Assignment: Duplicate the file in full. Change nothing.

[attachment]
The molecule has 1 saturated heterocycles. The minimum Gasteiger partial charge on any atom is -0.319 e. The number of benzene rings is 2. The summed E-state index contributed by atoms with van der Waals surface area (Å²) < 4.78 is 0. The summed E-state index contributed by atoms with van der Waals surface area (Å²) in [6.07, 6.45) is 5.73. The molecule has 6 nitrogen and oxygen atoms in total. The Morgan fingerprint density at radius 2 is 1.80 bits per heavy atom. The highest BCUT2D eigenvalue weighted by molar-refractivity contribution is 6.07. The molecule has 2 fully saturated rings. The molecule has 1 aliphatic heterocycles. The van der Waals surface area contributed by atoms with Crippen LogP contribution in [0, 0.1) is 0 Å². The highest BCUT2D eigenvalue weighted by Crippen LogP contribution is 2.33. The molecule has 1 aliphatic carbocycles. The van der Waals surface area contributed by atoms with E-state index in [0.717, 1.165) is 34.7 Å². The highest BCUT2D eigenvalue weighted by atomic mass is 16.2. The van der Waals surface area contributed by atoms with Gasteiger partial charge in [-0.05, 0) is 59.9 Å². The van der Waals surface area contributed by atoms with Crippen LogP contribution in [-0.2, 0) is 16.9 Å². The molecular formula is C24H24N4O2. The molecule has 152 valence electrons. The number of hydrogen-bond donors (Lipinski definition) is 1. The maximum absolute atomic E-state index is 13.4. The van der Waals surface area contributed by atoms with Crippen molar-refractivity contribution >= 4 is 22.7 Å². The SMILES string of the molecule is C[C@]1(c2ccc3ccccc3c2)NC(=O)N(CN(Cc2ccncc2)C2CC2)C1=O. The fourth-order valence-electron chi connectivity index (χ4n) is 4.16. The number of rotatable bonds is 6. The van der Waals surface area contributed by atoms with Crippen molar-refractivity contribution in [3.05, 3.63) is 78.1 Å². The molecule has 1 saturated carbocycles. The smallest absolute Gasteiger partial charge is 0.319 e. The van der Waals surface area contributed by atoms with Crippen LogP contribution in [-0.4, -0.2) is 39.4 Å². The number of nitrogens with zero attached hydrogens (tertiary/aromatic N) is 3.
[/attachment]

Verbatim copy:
The molecule has 1 saturated heterocycles. The minimum Gasteiger partial charge on any atom is -0.319 e. The number of benzene rings is 2. The summed E-state index contributed by atoms with van der Waals surface area (Å²) < 4.78 is 0. The summed E-state index contributed by atoms with van der Waals surface area (Å²) in [6.07, 6.45) is 5.73. The molecule has 6 nitrogen and oxygen atoms in total. The Morgan fingerprint density at radius 2 is 1.80 bits per heavy atom. The highest BCUT2D eigenvalue weighted by molar-refractivity contribution is 6.07. The molecule has 2 fully saturated rings. The molecule has 1 aliphatic heterocycles. The van der Waals surface area contributed by atoms with Crippen LogP contribution in [0, 0.1) is 0 Å². The highest BCUT2D eigenvalue weighted by Crippen LogP contribution is 2.33. The molecule has 1 aliphatic carbocycles. The van der Waals surface area contributed by atoms with E-state index in [0.717, 1.165) is 34.7 Å². The highest BCUT2D eigenvalue weighted by atomic mass is 16.2. The van der Waals surface area contributed by atoms with Gasteiger partial charge in [-0.05, 0) is 59.9 Å². The van der Waals surface area contributed by atoms with Crippen LogP contribution in [-0.2, 0) is 16.9 Å². The molecular formula is C24H24N4O2. The molecule has 152 valence electrons. The number of hydrogen-bond donors (Lipinski definition) is 1. The maximum absolute atomic E-state index is 13.4. The van der Waals surface area contributed by atoms with Crippen molar-refractivity contribution >= 4 is 22.7 Å². The SMILES string of the molecule is C[C@]1(c2ccc3ccccc3c2)NC(=O)N(CN(Cc2ccncc2)C2CC2)C1=O. The fourth-order valence-electron chi connectivity index (χ4n) is 4.16. The number of rotatable bonds is 6. The van der Waals surface area contributed by atoms with Crippen molar-refractivity contribution in [3.05, 3.63) is 78.1 Å². The molecule has 1 saturated carbocycles. The smallest absolute Gasteiger partial charge is 0.319 e. The van der Waals surface area contributed by atoms with Crippen LogP contribution in [-0.4, -0.2) is 39.4 Å². The number of nitrogens with zero attached hydrogens (tertiary/aromatic N) is 3.